I have been thinking about truth a lot lately. What is it? Who defines it? What does it look like?
Let’s start with an easy one. It is true that water has a freezing point of 32 degrees Fahrenheit, so most people define 32 degrees as “freezing”. Freezing, however, means different things to different people based on the climate in which they live. What feels “freezing” to a New Yorker is going to differ from what feels “freezing” to a Floridian. Here in Florida, people panic and bring out the long johns for anything under 70 degrees Fahrenheit. This is completely ridiculous to the man or woman in Chicago or New York who is digging their car out from under piles of snow when the temperatures are registering below zero degrees.
So who is right? What defines freezing? Is it relative to where the person claiming to be frozen lives geographically? I claim to be “freezing” in our apartment when the thermostat is set below 75, but my husband will be sweating bullets at the same temperature. If we are both correct in our experience of the temperature, given our different biological composition and levels of comfort, then where is the absolute measure for “freezing”?
That is an easy example, and one most of us would not contest. We would just say “you do you” and move on in that situation. But what about when the question relates to morality, faith (gulp!), or even politics (double gulp!)?
Where is the truth when we all come from different walks of life, different neurobiological frameworks, different geographic locations, different values, different levels of education, different parents, different belief systems, and different generations?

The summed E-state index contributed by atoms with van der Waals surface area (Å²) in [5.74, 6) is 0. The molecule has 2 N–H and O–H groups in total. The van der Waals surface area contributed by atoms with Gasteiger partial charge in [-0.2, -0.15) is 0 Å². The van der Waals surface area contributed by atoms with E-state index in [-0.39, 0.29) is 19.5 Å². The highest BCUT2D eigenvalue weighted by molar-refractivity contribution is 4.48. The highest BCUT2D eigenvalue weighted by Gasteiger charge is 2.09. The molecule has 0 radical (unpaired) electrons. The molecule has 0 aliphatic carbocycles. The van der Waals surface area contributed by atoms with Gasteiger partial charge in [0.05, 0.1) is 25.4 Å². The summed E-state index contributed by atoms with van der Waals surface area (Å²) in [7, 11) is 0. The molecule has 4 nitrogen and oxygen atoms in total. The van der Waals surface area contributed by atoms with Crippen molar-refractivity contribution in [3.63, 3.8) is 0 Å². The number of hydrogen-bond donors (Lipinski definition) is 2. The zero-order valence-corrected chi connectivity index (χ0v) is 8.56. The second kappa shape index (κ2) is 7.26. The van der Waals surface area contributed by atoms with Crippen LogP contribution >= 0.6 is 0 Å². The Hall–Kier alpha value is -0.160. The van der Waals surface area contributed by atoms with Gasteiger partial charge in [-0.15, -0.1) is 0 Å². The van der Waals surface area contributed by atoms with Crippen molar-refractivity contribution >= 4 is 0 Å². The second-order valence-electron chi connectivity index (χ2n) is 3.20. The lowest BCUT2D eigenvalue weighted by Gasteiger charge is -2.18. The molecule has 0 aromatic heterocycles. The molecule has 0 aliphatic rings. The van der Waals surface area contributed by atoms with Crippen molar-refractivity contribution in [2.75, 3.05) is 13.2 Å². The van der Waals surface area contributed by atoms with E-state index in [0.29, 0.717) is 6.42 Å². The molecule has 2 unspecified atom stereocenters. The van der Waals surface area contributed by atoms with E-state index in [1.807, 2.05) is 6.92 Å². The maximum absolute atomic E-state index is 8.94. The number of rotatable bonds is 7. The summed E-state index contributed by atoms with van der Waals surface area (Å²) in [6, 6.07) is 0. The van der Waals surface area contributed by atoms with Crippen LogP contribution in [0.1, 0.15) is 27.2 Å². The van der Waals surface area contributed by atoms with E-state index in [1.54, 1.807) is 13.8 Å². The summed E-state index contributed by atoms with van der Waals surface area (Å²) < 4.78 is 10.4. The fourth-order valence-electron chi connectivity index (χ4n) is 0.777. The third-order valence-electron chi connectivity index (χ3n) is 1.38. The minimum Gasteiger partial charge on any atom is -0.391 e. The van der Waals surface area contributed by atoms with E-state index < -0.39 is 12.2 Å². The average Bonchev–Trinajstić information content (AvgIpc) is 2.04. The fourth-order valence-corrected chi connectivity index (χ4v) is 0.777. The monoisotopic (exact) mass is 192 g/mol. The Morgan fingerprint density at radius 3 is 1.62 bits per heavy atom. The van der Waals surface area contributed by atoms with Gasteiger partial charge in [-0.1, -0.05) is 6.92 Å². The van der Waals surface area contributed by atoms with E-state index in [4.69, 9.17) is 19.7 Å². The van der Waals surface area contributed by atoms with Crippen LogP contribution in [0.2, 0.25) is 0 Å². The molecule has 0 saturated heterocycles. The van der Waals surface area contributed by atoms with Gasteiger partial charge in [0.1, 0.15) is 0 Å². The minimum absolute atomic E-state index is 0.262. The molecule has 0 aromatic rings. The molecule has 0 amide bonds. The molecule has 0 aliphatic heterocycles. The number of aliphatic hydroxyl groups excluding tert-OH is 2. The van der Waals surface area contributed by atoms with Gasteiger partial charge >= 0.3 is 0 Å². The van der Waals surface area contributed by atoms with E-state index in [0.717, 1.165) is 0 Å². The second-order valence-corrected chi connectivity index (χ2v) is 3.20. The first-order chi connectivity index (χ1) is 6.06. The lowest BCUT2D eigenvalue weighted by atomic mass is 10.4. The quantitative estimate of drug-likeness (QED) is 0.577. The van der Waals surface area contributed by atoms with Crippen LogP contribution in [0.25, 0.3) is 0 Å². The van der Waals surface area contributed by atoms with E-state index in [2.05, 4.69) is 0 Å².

For me, the question has shifted from just being about “What is true?” to including “When is it ok to be different?” The danger in this is assuming there is no absolute truth and that we are all free to pursue whatever seems true to each person in the moment. This is one of the questions that is raised consistently throughout the plot line of the television show The Good Place. In the show, Kristen Bell plays Eleanor Shellstrop, a selfish, morally ambiguous American woman who is killed by a Viagra truck while attempting to retrieve a ginormous bottle of margarita mix after cursing out an environmentalist at the grocery store. While the twists and turns of the show are hilarious, the question that seems to thread through every episode is “What is right and what is wrong, and who gets to decide?”
If each person is permitted to decide what is right and true based on their own preferences and beliefs, then the world turns to total anarchy because each person is operating from his or her own personal definition of truth. However, if there is some form of absolute truth and certain moral codes to which we are all held, then there is a standard for how people treat themselves and each other.
So what is true? In the 1992 film A Few Good Men, Tom Cruise plays a young military attorney who relentlessly interrogates Jack Nicholson in regards to a decision made regarding the death of a U.S. marine at Guantanamo Bay in Cuba. During the heated courtroom scene, Cruise demands the truth from Nicholson, to which Nicholson shouts “YOU CAN’T HANDLE THE TRUTH”. Nicholson proceeds to explain that no one, including Cruise, could understand what he has done because they do not know what he knows and have not seen what he has seen.